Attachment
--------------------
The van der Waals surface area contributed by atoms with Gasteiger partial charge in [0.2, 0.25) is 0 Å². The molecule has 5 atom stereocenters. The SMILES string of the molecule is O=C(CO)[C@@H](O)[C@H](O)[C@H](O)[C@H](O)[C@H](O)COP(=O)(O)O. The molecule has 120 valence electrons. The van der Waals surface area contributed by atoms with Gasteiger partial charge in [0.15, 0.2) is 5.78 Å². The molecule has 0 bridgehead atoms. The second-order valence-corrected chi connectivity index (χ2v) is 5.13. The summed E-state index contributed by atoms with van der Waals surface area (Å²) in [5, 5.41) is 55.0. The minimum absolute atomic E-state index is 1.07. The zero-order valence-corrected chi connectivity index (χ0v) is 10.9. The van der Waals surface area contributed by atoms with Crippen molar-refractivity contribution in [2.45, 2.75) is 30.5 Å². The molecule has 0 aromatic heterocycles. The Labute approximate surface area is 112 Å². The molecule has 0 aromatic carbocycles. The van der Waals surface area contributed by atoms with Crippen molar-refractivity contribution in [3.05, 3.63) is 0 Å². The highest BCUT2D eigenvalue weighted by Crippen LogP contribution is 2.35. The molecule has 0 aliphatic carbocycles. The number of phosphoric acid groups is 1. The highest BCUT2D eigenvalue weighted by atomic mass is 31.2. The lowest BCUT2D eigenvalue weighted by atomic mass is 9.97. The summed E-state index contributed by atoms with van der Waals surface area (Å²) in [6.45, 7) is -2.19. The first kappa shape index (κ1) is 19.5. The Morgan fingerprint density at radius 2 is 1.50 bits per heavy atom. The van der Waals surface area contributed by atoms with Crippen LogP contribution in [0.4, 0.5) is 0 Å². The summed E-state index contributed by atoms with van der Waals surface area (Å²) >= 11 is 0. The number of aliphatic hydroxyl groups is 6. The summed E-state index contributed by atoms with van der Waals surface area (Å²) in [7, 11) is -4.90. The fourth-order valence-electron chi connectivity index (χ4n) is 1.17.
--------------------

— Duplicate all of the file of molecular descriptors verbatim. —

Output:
The van der Waals surface area contributed by atoms with Gasteiger partial charge in [0.2, 0.25) is 0 Å². The molecule has 5 atom stereocenters. The SMILES string of the molecule is O=C(CO)[C@@H](O)[C@H](O)[C@H](O)[C@H](O)[C@H](O)COP(=O)(O)O. The molecule has 120 valence electrons. The van der Waals surface area contributed by atoms with Gasteiger partial charge in [0.15, 0.2) is 5.78 Å². The molecule has 0 bridgehead atoms. The second-order valence-corrected chi connectivity index (χ2v) is 5.13. The summed E-state index contributed by atoms with van der Waals surface area (Å²) in [5, 5.41) is 55.0. The minimum absolute atomic E-state index is 1.07. The zero-order valence-corrected chi connectivity index (χ0v) is 10.9. The van der Waals surface area contributed by atoms with Crippen molar-refractivity contribution in [2.45, 2.75) is 30.5 Å². The molecule has 0 aromatic heterocycles. The Labute approximate surface area is 112 Å². The molecule has 0 aromatic carbocycles. The van der Waals surface area contributed by atoms with Crippen molar-refractivity contribution in [3.05, 3.63) is 0 Å². The highest BCUT2D eigenvalue weighted by Crippen LogP contribution is 2.35. The molecule has 0 aliphatic carbocycles. The number of phosphoric acid groups is 1. The highest BCUT2D eigenvalue weighted by atomic mass is 31.2. The lowest BCUT2D eigenvalue weighted by atomic mass is 9.97. The summed E-state index contributed by atoms with van der Waals surface area (Å²) in [6.45, 7) is -2.19. The first kappa shape index (κ1) is 19.5. The Morgan fingerprint density at radius 2 is 1.50 bits per heavy atom. The van der Waals surface area contributed by atoms with Crippen LogP contribution in [0.4, 0.5) is 0 Å². The summed E-state index contributed by atoms with van der Waals surface area (Å²) >= 11 is 0. The number of aliphatic hydroxyl groups is 6. The summed E-state index contributed by atoms with van der Waals surface area (Å²) in [7, 11) is -4.90. The fourth-order valence-electron chi connectivity index (χ4n) is 1.17.